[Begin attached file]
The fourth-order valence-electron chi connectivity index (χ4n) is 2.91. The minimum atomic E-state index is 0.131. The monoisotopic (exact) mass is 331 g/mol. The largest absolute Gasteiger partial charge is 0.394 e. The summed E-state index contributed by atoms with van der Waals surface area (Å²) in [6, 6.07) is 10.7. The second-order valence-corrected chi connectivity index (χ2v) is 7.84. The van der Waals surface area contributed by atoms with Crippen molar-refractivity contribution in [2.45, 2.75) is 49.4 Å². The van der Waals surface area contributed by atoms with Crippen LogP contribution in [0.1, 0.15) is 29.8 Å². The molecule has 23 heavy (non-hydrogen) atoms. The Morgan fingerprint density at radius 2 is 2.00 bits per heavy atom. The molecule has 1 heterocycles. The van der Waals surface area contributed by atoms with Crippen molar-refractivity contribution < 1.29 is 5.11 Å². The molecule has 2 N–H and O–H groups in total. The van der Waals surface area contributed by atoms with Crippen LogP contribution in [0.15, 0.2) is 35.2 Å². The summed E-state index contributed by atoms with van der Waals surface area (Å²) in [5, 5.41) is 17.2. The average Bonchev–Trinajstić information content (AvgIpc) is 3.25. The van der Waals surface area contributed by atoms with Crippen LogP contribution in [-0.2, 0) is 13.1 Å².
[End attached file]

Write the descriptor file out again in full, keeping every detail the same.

The fourth-order valence-electron chi connectivity index (χ4n) is 2.91. The minimum atomic E-state index is 0.131. The monoisotopic (exact) mass is 331 g/mol. The largest absolute Gasteiger partial charge is 0.394 e. The summed E-state index contributed by atoms with van der Waals surface area (Å²) in [6, 6.07) is 10.7. The second-order valence-corrected chi connectivity index (χ2v) is 7.84. The van der Waals surface area contributed by atoms with Crippen molar-refractivity contribution in [2.45, 2.75) is 49.4 Å². The van der Waals surface area contributed by atoms with Crippen LogP contribution in [0.1, 0.15) is 29.8 Å². The molecule has 23 heavy (non-hydrogen) atoms. The Morgan fingerprint density at radius 2 is 2.00 bits per heavy atom. The molecule has 1 heterocycles. The van der Waals surface area contributed by atoms with Crippen molar-refractivity contribution < 1.29 is 5.11 Å². The molecule has 2 N–H and O–H groups in total. The van der Waals surface area contributed by atoms with Crippen LogP contribution in [0.15, 0.2) is 35.2 Å². The summed E-state index contributed by atoms with van der Waals surface area (Å²) in [5, 5.41) is 17.2. The average Bonchev–Trinajstić information content (AvgIpc) is 3.25. The van der Waals surface area contributed by atoms with Crippen LogP contribution in [-0.2, 0) is 13.1 Å².